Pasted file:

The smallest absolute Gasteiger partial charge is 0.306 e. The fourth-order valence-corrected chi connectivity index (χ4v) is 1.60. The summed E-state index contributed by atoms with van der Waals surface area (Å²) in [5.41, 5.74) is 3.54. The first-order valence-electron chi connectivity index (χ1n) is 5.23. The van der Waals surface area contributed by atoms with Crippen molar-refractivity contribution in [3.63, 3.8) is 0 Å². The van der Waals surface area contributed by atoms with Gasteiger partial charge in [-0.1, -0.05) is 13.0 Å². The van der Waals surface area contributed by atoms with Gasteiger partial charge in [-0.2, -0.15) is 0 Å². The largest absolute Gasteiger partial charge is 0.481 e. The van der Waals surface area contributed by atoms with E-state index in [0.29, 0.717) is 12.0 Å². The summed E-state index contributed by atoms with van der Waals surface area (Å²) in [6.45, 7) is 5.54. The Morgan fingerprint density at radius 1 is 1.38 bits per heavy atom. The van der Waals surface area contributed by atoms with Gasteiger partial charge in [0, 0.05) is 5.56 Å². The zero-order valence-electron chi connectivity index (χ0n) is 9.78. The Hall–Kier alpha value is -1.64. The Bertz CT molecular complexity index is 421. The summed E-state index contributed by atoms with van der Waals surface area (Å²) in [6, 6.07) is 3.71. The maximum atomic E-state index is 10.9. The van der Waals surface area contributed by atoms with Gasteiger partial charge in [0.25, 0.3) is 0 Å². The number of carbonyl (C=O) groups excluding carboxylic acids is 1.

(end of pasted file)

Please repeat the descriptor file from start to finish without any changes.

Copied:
The smallest absolute Gasteiger partial charge is 0.306 e. The fourth-order valence-corrected chi connectivity index (χ4v) is 1.60. The summed E-state index contributed by atoms with van der Waals surface area (Å²) in [5.41, 5.74) is 3.54. The first-order valence-electron chi connectivity index (χ1n) is 5.23. The van der Waals surface area contributed by atoms with Crippen molar-refractivity contribution in [3.63, 3.8) is 0 Å². The van der Waals surface area contributed by atoms with Gasteiger partial charge in [-0.1, -0.05) is 13.0 Å². The van der Waals surface area contributed by atoms with Gasteiger partial charge in [-0.2, -0.15) is 0 Å². The largest absolute Gasteiger partial charge is 0.481 e. The van der Waals surface area contributed by atoms with E-state index in [0.29, 0.717) is 12.0 Å². The summed E-state index contributed by atoms with van der Waals surface area (Å²) in [6.45, 7) is 5.54. The Morgan fingerprint density at radius 1 is 1.38 bits per heavy atom. The van der Waals surface area contributed by atoms with Gasteiger partial charge in [0, 0.05) is 5.56 Å². The zero-order valence-electron chi connectivity index (χ0n) is 9.78. The Hall–Kier alpha value is -1.64. The Bertz CT molecular complexity index is 421. The summed E-state index contributed by atoms with van der Waals surface area (Å²) in [6, 6.07) is 3.71. The maximum atomic E-state index is 10.9. The van der Waals surface area contributed by atoms with Gasteiger partial charge in [0.25, 0.3) is 0 Å². The number of carbonyl (C=O) groups excluding carboxylic acids is 1.